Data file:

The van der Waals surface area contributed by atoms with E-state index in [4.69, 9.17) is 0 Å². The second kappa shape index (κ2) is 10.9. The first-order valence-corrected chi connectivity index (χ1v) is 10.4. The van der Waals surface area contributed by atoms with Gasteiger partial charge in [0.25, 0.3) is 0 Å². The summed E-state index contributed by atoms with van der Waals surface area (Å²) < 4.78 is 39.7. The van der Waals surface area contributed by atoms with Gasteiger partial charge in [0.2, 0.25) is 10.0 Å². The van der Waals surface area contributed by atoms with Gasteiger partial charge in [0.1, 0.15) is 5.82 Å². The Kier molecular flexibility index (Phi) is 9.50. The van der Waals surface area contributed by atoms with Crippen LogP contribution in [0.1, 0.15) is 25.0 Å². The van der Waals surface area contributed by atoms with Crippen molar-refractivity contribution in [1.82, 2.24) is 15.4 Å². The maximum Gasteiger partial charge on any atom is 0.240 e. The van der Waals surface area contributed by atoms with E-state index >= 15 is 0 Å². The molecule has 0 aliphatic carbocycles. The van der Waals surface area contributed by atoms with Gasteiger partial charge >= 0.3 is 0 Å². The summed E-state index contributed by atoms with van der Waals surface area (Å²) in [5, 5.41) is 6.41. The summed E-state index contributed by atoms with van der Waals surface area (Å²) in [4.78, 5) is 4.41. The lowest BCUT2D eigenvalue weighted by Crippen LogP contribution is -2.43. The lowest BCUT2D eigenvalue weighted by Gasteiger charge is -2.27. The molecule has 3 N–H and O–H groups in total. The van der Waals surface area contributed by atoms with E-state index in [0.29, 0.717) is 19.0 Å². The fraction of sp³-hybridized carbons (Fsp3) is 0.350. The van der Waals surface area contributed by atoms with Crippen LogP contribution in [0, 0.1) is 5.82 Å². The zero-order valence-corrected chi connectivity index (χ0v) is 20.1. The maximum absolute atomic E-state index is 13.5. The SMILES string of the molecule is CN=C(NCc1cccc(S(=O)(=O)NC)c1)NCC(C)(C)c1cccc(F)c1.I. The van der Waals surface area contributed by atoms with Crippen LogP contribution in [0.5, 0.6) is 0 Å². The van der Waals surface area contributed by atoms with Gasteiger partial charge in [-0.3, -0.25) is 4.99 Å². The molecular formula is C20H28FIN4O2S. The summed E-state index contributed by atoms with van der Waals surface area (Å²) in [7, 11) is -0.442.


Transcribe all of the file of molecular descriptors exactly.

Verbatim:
The van der Waals surface area contributed by atoms with E-state index in [4.69, 9.17) is 0 Å². The second kappa shape index (κ2) is 10.9. The first-order valence-corrected chi connectivity index (χ1v) is 10.4. The van der Waals surface area contributed by atoms with Gasteiger partial charge in [0.25, 0.3) is 0 Å². The summed E-state index contributed by atoms with van der Waals surface area (Å²) < 4.78 is 39.7. The van der Waals surface area contributed by atoms with Gasteiger partial charge in [0.2, 0.25) is 10.0 Å². The van der Waals surface area contributed by atoms with Gasteiger partial charge in [0.1, 0.15) is 5.82 Å². The Kier molecular flexibility index (Phi) is 9.50. The van der Waals surface area contributed by atoms with Crippen LogP contribution in [0.1, 0.15) is 25.0 Å². The van der Waals surface area contributed by atoms with Crippen molar-refractivity contribution in [1.82, 2.24) is 15.4 Å². The maximum Gasteiger partial charge on any atom is 0.240 e. The van der Waals surface area contributed by atoms with E-state index >= 15 is 0 Å². The molecule has 0 aliphatic carbocycles. The van der Waals surface area contributed by atoms with Gasteiger partial charge >= 0.3 is 0 Å². The summed E-state index contributed by atoms with van der Waals surface area (Å²) in [5, 5.41) is 6.41. The summed E-state index contributed by atoms with van der Waals surface area (Å²) in [4.78, 5) is 4.41. The lowest BCUT2D eigenvalue weighted by Crippen LogP contribution is -2.43. The lowest BCUT2D eigenvalue weighted by Gasteiger charge is -2.27. The molecule has 3 N–H and O–H groups in total. The van der Waals surface area contributed by atoms with E-state index in [0.29, 0.717) is 19.0 Å². The fraction of sp³-hybridized carbons (Fsp3) is 0.350. The van der Waals surface area contributed by atoms with Crippen LogP contribution in [0, 0.1) is 5.82 Å². The zero-order valence-corrected chi connectivity index (χ0v) is 20.1. The maximum absolute atomic E-state index is 13.5. The SMILES string of the molecule is CN=C(NCc1cccc(S(=O)(=O)NC)c1)NCC(C)(C)c1cccc(F)c1.I. The van der Waals surface area contributed by atoms with Crippen LogP contribution in [0.5, 0.6) is 0 Å². The van der Waals surface area contributed by atoms with Gasteiger partial charge in [-0.3, -0.25) is 4.99 Å². The molecular formula is C20H28FIN4O2S. The summed E-state index contributed by atoms with van der Waals surface area (Å²) in [7, 11) is -0.442.